# How to change a parameter dynamically inside NDSolve?

I have no idea how to dynamically update a parameter inside NDSolve. For example consider following first-order DE:

Eq = x'[t] + (x[t] - λ) == 0;


where λ is a parameter. I want to solve this ODE but this parameter might change when x'[t] turns to zero:

WhenEvent[x'[t] == 0, λ -> x[t]].


I tried following code, but that doesn't work. Any idea?

λ = 1;
Eq = x'[t] + (x[t] - λ) == 0;
sol = NDSolve[{Eq, x[0] == 0,
WhenEvent[x'[t] == 0., λ -> x[t]]
}, x, {t, 0, 5}][[1]]

• Does this get what you need: NDSolve[{x'[ t] + (x[t] - Boole[x'[t] == 0.] x[t] - \[Lambda] (1 - Boole[x'[t] == 0.])) == 0, x[0] == 0}, x, {t, 0, 5}]?
– kglr
May 1, 2014 at 20:17
• .. modify your when-event to WhenEvent[x'[t] == 0., x[t] -> x'[t]?
– kglr
May 1, 2014 at 20:25
• Are you sure the condition x'[t]==0 actually occurs? Look at DSolve[{x'[t]+(x[t]-\[Lambda])==0,x[0]==0},x,t]
– chuy
May 1, 2014 at 20:29

There are other approaches to achieve what you have described. As I guess this is only a simplification of what you really need, here is how you would do it with WhenEvent:

equation = x'[t] + (x[t] - λ[t]) == 0;
sol = NDSolveValue[{equation, x[0] == 0, λ[0] == 1,
WhenEvent[x'[t] == 0.25, λ[t] -> x[t]]}, x, {t, 0, 5},
DiscreteVariables -> {λ}]


the trick is to make λ a discrete dependent variable for the equation. I think this is not straightforward to find in the documentation as I remember I was also struggling with it when I first needed it. A discrete dependent variable will need an initial value but no differential equation and can be changed at any event just as other dependent variables (and only there). It will also become a function of time and can be in the list of variables to solve for at position 2 of the call to NDSolve. Once one knows how it works all that seems to be very consistent. The documentation for DiscreteVariables has some examples which are very close to your problem...

EDIT 2023-03-01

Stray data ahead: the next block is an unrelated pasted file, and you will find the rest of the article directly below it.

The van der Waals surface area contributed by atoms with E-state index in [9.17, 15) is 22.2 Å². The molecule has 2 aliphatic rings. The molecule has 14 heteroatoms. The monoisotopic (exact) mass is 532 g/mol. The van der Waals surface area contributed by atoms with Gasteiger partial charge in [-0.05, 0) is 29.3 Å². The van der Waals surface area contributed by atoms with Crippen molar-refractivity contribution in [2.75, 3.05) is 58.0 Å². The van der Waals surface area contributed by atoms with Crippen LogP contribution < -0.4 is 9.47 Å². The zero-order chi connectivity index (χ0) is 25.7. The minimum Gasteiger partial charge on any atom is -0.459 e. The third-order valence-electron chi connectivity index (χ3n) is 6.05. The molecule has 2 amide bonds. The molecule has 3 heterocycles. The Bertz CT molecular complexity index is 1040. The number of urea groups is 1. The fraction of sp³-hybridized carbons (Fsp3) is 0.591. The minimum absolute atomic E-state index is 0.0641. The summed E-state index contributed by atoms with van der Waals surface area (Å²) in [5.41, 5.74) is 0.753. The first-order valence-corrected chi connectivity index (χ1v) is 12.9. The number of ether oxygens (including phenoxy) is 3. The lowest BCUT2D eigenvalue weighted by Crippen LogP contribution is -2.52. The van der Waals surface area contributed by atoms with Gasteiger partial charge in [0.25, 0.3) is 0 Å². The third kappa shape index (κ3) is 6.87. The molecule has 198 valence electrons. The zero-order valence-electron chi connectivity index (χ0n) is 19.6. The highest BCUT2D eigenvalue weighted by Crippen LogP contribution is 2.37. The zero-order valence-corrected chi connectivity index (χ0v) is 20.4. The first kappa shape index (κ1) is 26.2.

as @xzczd mentioned, this stopped working with newer versions. It can be made working by either adding the option SolveDelayed->True or, as that seems to be deprecated the newer version of that: Method -> {"EquationSimplification" -> "Residual"}

• Can you tell me how to solve this eigenvalue problem which arises in the study of stability of flows through porous media Equaitons: (D^2-A^2)f + (AR)h=0 and (D^2-A^2)h + i*(Lambda - F(z))h + 2*i*(C/R)*Df Af=0. Now the conditions are f=h=0 at Z=0,1. In the above R is the Rayleigh number, Lambda is the exponential growth rate parameter, A is the overall wave number. D=d/dz. f and h are eigne functions. We want to plot R vs A and also finding oscillatory modes if exists. Plotting eigenfuctions as well. Can any one help me to solve this using Mathematica NDsolve..
– PAL
Oct 27, 2016 at 6:51
• If you have a new question, please ask it by clicking the Ask Question button. Include a link to this question if it helps provide context. - From Review Oct 27, 2016 at 8:03
• A bug seems to be introduced after v9. For now (v13.2, also tested in v12.3), we need to add SolveDelayed -> True to make the code work. For more info: mathematica.stackexchange.com/a/280665/1871 Feb 28, 2023 at 8:45

## Excursion: Using Modelica within WL

I would like to mention this possibility here as importing and running Modelica has since been implemented within the System Modeling Functionality in the Wolfram Language. The above system of ODEs can be entered as a Modelica model using the following code:

codeString = "
model MSE47141
Real x(start = 0.);
discrete Real lambda(start = 1.);
algorithm
when der(x) < 0.25 then
lambda := x;
end when;
equation
0 = der(x) + (x - lambda);
end MSE47141;
";

model = ImportString[ codeString, "MO" ];


The code display is indicative for a correct interpretation of the Modelica code, which should be rather self-explanatory, if one accepts that when statements run in algorithm sections.

A couple of things to note:

• Modelica will not allow using der(x) == 0.25 as opposed to NDSolve; we have to think in terms of crossing-functions.
• The prefix discrete is given for clarity; the discreteness of lambda will automatically be deduced from it appearing in a when-statement should it be missing.

The thing to like about the System Modeling Functionality is added convenience imo: Fast access to nice plots and great flexibility for querying system's properties.

sim = SystemModelSimulate[ model, All, {0, 5},
Method -> { "RungeKutta" }
];
SystemModelPlot[ sim, All ]


For some reason, the adaptive step methods (DASSL, CVODES) currently have difficulties detecting the event.